This review is
from Model Railroader, June 2001. Reprinted with
permission of Kalmbach Publishing Company
O Scale SD35,
SDP35 from Atlas O
The new Atlas O SD35 and
SDP35 are excellent models with outstanding pulling power thanks
to their heavy weight and dual-motor drive systems.
the 2,500-hp SD35 in 1964 as the successor to the earlier 2,500-hp
SD24. It was the first SD with an angled cab roof, and it can be
distinguished from later SDs by its rear rooftop radiator fan
arrangement of two large (48”-diameter) fans with a small
(36”) fan in between. It was moderately successful, with 360
sold until production ended in January 1966.
Major SD35 buyers included
Southern Ry. (100), Norfolk & Western (80), Pennsylvania RR
(40), Southern Pacific (29), Baltimore & Ohio (24), Atlantic
Coast Line (24), and Louisville & Nashville (22). The N&W,
Southern, and ten Central of Georgia engines had high noses; the
rest had the low noses that had then become standard for EMD. All
SD35s and SDP35s had dynamic brakes.
The SDP35, designed for
use in either passenger or freight service, was a standard SD35
geared for higher speeds and with a distinctive extension at the
rear of the long hood for a steam generator. A total of 35 were
built for Seaboard Air Line (20), Union Pacific (10), Louisville
& Nashville (4), and Atlantic Coast Line (1).
Atlas O offers this model
with a high or low nose to match the different prototypes. We
tested the two-rail DC scale version, but a hi-rail AC version
with Lionel Train Master command control and RailSounds is also
The model has an
injection-molded styrene shell made up of three main pieces: the
long hood, cab, and nose. Separate details include fan housings
and fan blades (which rotate), horn, grab irons, cab sunshades,
lift rings, sand filler hatches, uncoupling lever, m.u. hoses and
stands, drop steps, handrail chains, and (on the SDP) steam
generator details. The shell detail is sharp, with good definition
and texture in the grills and other areas. The truck sideframes
are decent with separate cylinders and airlines.
There’s no cab interior,
but there’s a painted figure in a seat on each side of the cab.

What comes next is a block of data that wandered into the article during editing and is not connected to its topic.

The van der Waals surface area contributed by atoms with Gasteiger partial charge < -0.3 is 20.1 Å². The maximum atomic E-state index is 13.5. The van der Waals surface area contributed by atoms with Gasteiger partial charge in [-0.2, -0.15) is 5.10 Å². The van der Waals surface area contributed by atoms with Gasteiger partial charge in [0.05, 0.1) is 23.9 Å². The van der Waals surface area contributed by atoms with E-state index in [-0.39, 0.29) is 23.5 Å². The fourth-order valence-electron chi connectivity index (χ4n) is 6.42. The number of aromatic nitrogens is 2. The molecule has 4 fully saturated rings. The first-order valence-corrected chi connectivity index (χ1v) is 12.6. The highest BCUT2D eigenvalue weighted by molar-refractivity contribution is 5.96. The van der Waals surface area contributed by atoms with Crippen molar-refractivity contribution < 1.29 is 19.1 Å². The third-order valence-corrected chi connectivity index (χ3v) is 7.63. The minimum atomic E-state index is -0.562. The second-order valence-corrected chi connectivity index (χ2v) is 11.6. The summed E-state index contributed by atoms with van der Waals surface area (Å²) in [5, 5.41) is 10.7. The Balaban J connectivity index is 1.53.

A black plastic shield hides the head-end motor from view.
Six screws hold the shell
to a heavy die-cast frame, which includes the walkways, fuel tank,
pilots, and wire handrails and stanchions.
The model’s dimensions
are all within an inch or two of drawings published in the
December 1964 issue of Railroad Model Craftsman. However,
there’s a noticeable gap (almost a scale foot) between the
trucks and body, which makes the model appear to ride quite high.
Each model is powered by
two can motors which are mounted vertically atop each truck. A
series of gears transfers motion to all axles, and all wheels pick
up electricity. I tested the Conrail SD35 for the performance
evaluation, and it ran smoothly through its speed range. The
pulling qualities are excellent (it took some muscle to do the
stall test), and the SD35’s 1 pound, 6 ounce drawbar pull should
be good for about 66 cars on straight, level track.
Plastic knuckle couplers
are mounted on each pilot, and the couplers are at the correct
height. The wheelsets on our samples are all in gauge.
The electronics are all
located on a printed-circuit board located under the hood and
fastened to the middle of the frame. The board includes an
eight-pin socket for a DCC decoder, and there’s plenty of room
for a decoder.
The headlight LEDs are
secured inside the shell, but not hard-wired to circuit board.
Instead, four springs inside the shell press down on a PC board
pad on the frame when the shell is in place. The headlights begin
to flicker at about 4 volts and reach full (constant) brightness
at just over 5 volts.
The paint and lettering on
our Conrail SD35 and Seaboard SDP35 samples were nicely done. The
small label lettering is sharp and legible, and all of the
striping separations on the SAL engine are sharp.
Atlas had again expanded
options for O scale modelers with this excellent early
second-generation diesel. – Jeff Wilson, associate editor
O scale SD35 and
Atlas O LLC
603 Sweetland Ave.
Hillside, NJ 07205
headlights and marker lights
Drawbar pull: 1 pound, 6
Dual can motors
Engine weight: 5 pound, 9
Minimum radius: 27”
Minimum, midrange, and
maximum speeds on filtered DC, straight track:
Central of New Jersey
Norfolk & Western
Seaboard Air Line